Cyber Insurance FAQs
What is Cyber Risk?
All business regardless of their size or the industry they operate in rely on complex technology. That technology is vulnerable to a wide range of attacks, and when systems are compromised firms are forced to operate abnormally. Whatever financial consequences result from this abnormality are known as cyber risk.
An example helps to illustrate the issue. Imagine that your firm was hit by a ransomware attack and denied access to important or sensitive information. The firm must either pay the ransom or accept the consequences of operating without essential data. In either case, the firm is negatively affected, and both cases represent forms of cyber risk.
Cyber risk is currently greater than ever as hackers become more sophisticated and more tenacious. Estimates suggest that cybercrime will cost global industries $6 trillion annually by 2021. In 2017 alone the cost of just ransomware attacks topped $5 billion internationally. Perhaps most alarmingly, 43 percent of attacks are targeted at small business, and 60 percent of those businesses close within six months of the attack. Cyber risk is real, likely, and highly disruptive.
What data is covered?
Cyber insurance is available to cover almost every type of data. What is important to realize, however, is that individual policies do not necessarily protect all the data your company relies on.
Again, understanding what you need to protect and what kinds of coverage you are getting is the only way to eliminate coverage gaps and cracks in your policy.
What if an event occurs that might be covered by Cyber Insurance?
The insurance provider should be notified as quickly as possible in the wake of an event. Reporting events sooner has many benefits, and there is no incentive to wait. Firms should make contact even if they are unsure that an event is covered by a cyber insurance policy.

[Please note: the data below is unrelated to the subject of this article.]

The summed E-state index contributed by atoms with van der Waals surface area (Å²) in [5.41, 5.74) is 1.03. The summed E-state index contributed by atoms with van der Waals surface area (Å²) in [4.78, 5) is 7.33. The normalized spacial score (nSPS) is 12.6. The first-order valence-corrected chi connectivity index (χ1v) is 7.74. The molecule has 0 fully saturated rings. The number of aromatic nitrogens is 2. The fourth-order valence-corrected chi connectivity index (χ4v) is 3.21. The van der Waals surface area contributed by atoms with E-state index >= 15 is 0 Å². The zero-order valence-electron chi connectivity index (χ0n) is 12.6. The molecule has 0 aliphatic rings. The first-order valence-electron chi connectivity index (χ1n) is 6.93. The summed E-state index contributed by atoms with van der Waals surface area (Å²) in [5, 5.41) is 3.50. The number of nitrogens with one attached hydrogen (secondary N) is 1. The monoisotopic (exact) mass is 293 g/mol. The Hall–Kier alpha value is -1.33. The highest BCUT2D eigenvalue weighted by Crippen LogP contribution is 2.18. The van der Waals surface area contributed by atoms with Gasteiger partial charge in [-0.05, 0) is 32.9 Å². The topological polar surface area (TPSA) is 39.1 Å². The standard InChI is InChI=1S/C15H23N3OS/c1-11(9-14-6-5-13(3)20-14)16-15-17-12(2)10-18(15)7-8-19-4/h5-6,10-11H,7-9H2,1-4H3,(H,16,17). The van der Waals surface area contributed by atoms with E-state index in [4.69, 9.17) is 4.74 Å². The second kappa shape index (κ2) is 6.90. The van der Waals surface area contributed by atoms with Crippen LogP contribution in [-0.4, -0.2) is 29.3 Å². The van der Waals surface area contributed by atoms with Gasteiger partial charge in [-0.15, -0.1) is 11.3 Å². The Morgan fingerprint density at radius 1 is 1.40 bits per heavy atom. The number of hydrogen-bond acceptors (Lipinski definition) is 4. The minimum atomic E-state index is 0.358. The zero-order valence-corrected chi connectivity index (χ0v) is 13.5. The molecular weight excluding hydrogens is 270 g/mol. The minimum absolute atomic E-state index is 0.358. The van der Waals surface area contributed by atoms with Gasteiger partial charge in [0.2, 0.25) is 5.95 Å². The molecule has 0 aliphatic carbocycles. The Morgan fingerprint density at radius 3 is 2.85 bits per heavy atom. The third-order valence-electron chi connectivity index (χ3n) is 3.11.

Acting quickly is important because cyber insurance provides resources that are most valuable immediately after an event. Insurers often have relationships with security firms, specialist legal teams, and other professionals who help recover from a breach.
Ideally, your firm has relationships with these vendors in advance to help expedite the recovery effort. It may also be possible to work with vendors of your own choosing, but you must get this approved by your insurer.
What is the claims process like?
The claims process is largely a cooperative effort between your company’s legal team and the insurance provider. There may be some temptation to avoid contact with the insurer following a breach out of fear that the policy will be ruled invalid. This is always a mistake because cyber insurance companies provide expertise and resources that help mitigate the damage.
Once the recovery process is underway both parties work to determine the cause of the breach and devise defence strategies for the future. Insurers may make future coverage contingent on your company putting new protections in place, but generally, the insurer can’t mandate your company to invest specific amounts in specific protections.
Will my premium rise after I make a claim?
As with most types of insurance, premiums are likely to rise after making a claim. The amount your premium rises depends on market conditions and the specific terms of the policy. The benefit of the coverage outweighs the increase in the premium, and firms can avoid that worst instances by prioritizing cybersecurity generally.
A cyber insurance policy is an important piece of the puzzle, but comprehensive protections are the only way to insulate a firm from the worst of todays and tomorrows threats.